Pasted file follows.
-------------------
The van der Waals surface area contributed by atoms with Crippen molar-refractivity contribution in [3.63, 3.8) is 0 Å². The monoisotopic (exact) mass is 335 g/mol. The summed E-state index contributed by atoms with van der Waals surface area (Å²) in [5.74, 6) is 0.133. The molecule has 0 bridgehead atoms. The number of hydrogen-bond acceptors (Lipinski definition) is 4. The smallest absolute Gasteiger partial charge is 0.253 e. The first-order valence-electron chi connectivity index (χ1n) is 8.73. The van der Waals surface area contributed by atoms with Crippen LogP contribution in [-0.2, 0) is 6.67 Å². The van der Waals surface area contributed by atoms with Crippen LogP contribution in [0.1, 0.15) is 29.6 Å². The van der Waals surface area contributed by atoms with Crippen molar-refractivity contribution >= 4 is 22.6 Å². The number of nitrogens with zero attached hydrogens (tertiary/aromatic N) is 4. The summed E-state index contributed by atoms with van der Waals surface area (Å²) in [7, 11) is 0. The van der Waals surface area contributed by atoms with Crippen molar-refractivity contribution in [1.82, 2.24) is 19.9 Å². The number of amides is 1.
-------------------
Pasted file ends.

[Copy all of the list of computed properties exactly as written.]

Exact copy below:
The van der Waals surface area contributed by atoms with Crippen molar-refractivity contribution in [3.63, 3.8) is 0 Å². The monoisotopic (exact) mass is 335 g/mol. The summed E-state index contributed by atoms with van der Waals surface area (Å²) in [5.74, 6) is 0.133. The molecule has 0 bridgehead atoms. The number of hydrogen-bond acceptors (Lipinski definition) is 4. The smallest absolute Gasteiger partial charge is 0.253 e. The first-order valence-electron chi connectivity index (χ1n) is 8.73. The van der Waals surface area contributed by atoms with Crippen LogP contribution in [-0.2, 0) is 6.67 Å². The van der Waals surface area contributed by atoms with Crippen LogP contribution in [0.1, 0.15) is 29.6 Å². The van der Waals surface area contributed by atoms with Crippen molar-refractivity contribution >= 4 is 22.6 Å². The number of nitrogens with zero attached hydrogens (tertiary/aromatic N) is 4. The summed E-state index contributed by atoms with van der Waals surface area (Å²) in [7, 11) is 0. The van der Waals surface area contributed by atoms with Crippen molar-refractivity contribution in [1.82, 2.24) is 19.9 Å². The number of amides is 1.